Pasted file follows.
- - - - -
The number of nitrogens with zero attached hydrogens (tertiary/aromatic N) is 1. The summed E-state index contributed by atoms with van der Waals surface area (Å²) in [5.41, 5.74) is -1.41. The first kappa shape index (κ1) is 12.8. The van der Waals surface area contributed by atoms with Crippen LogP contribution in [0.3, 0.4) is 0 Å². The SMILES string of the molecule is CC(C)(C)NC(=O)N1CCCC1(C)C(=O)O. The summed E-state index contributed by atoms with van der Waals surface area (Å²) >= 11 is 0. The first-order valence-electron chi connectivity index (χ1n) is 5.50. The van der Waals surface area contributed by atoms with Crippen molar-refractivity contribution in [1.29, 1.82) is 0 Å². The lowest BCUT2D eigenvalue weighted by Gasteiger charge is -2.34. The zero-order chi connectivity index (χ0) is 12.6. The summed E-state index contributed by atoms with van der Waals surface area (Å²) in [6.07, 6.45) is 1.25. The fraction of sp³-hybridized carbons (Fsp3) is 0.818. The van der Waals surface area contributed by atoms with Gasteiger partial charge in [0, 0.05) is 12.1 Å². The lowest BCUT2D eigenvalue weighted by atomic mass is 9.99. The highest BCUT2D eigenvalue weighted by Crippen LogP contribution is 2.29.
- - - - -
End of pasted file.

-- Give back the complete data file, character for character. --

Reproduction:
The number of nitrogens with zero attached hydrogens (tertiary/aromatic N) is 1. The summed E-state index contributed by atoms with van der Waals surface area (Å²) in [5.41, 5.74) is -1.41. The first kappa shape index (κ1) is 12.8. The van der Waals surface area contributed by atoms with Crippen LogP contribution in [0.3, 0.4) is 0 Å². The SMILES string of the molecule is CC(C)(C)NC(=O)N1CCCC1(C)C(=O)O. The summed E-state index contributed by atoms with van der Waals surface area (Å²) >= 11 is 0. The first-order valence-electron chi connectivity index (χ1n) is 5.50. The van der Waals surface area contributed by atoms with Crippen molar-refractivity contribution in [1.29, 1.82) is 0 Å². The lowest BCUT2D eigenvalue weighted by Gasteiger charge is -2.34. The zero-order chi connectivity index (χ0) is 12.6. The summed E-state index contributed by atoms with van der Waals surface area (Å²) in [6.07, 6.45) is 1.25. The fraction of sp³-hybridized carbons (Fsp3) is 0.818. The van der Waals surface area contributed by atoms with Gasteiger partial charge in [0, 0.05) is 12.1 Å². The lowest BCUT2D eigenvalue weighted by atomic mass is 9.99. The highest BCUT2D eigenvalue weighted by Crippen LogP contribution is 2.29.